It’s a dramatic move for the Communist island nation — and a sign, perhaps, that the country is turning a corner:
With Cuban President Raúl Castro and several high-profile church leaders from Mexico, Puerto Rico, Italy and the Bahamas present, along with a delegation of priests from the United States led by Miami Archbishop Thomas Wenski, the opening of San Carlos and San Ambrosio Seminary could spur a new age for the Cuban Catholic church.
The seminary, housed on 55 acres about 10 miles southeast of the Cuban capital, replaces a facility that was taken over by the regime in 1966 and made into a military barracks and later a policy academy, following a common practice after the revolution of clamping down on and repurposing religious schools and institutions.
Pope John Paul II blessed the first stone for the seminary during a historic visit to the island in 1998. Construction officially began in 2006 with donations from churches in several countries, including the United States. The complex can house 100 seminarians and has a rectory, library, chapel and lecture hall.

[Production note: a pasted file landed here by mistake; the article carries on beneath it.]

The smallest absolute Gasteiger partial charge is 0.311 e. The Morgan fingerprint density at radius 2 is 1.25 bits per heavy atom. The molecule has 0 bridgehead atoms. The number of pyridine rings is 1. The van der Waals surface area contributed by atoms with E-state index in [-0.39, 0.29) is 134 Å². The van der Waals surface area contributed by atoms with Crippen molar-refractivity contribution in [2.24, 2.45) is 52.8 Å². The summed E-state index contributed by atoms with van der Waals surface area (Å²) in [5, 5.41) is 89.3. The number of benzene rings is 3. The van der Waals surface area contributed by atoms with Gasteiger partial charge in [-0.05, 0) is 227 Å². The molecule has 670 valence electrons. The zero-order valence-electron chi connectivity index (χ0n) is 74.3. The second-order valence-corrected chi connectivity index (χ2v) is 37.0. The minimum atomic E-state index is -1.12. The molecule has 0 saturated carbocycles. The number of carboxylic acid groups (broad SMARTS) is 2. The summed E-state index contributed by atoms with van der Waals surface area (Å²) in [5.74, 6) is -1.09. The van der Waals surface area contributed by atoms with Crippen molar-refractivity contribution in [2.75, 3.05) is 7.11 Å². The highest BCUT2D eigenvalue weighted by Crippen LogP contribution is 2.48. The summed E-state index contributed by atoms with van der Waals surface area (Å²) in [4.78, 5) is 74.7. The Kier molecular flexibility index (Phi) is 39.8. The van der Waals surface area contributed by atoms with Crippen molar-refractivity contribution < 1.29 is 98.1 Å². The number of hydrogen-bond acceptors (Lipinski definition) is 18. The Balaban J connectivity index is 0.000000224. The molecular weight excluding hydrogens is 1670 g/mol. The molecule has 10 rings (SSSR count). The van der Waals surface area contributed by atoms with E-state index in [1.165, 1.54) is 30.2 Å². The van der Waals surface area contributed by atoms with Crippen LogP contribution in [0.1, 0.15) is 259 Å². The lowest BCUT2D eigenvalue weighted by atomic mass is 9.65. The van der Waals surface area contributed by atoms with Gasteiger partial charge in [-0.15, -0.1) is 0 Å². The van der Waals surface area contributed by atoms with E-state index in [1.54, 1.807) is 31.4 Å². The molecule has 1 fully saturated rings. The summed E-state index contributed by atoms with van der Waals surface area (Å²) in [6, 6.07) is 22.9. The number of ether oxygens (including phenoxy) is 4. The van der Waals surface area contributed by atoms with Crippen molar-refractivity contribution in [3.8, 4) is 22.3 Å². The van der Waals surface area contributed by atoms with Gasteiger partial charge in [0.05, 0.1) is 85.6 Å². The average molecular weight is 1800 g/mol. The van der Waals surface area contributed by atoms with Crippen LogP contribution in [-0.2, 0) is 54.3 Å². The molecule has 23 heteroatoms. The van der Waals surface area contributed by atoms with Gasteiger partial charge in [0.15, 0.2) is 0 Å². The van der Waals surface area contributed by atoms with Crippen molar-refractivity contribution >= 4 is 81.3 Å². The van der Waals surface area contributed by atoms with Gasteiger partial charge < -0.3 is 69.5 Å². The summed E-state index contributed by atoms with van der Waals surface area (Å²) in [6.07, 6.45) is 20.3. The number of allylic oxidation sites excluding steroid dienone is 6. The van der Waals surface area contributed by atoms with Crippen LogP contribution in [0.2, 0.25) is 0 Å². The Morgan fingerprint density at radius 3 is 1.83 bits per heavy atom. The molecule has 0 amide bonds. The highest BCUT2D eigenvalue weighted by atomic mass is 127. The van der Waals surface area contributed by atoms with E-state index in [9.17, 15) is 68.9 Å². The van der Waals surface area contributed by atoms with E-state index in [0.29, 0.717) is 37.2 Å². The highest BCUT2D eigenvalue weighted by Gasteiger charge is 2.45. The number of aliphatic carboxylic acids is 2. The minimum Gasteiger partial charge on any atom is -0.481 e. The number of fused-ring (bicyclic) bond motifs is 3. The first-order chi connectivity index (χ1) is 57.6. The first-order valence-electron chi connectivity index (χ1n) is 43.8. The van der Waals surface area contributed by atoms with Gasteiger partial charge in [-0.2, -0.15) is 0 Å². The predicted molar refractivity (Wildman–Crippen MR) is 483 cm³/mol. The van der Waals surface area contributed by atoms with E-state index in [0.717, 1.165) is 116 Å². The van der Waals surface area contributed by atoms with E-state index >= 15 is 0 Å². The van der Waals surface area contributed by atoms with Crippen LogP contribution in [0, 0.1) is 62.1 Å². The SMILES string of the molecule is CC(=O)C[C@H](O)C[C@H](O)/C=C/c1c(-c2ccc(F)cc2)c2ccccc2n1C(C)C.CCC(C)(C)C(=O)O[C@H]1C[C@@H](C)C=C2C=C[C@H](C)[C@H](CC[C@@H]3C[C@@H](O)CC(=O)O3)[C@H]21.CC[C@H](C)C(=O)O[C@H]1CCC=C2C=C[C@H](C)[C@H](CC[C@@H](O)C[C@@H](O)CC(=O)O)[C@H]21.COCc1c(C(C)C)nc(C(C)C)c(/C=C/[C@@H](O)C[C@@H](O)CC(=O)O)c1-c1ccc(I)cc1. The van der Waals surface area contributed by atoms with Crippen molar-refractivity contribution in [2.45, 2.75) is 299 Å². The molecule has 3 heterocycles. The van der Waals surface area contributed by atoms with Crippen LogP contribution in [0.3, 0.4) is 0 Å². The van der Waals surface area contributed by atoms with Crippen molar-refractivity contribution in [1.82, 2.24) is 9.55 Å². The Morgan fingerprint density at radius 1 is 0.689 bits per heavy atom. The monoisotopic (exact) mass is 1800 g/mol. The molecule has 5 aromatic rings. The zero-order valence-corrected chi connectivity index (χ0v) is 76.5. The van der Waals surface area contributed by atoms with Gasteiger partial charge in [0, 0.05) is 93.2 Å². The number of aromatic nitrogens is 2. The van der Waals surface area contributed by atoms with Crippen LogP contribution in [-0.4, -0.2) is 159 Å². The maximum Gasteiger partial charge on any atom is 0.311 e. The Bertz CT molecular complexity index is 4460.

“It’s significant for being the first project of this magnitude to be built during the revolution. . . . At this moment, it means that the relationship is becoming normal,” the executive secretary of the Episcopal Conference of Cuba, José Félix Pérez, told Agence France-Presse.
The opening comes after many months during which the church has negotiated with the Cuban government and gained the release of dozens of political prisoners — many of whom have been sent to Spain. The government has promised to release several more prisoners by a Sunday deadline.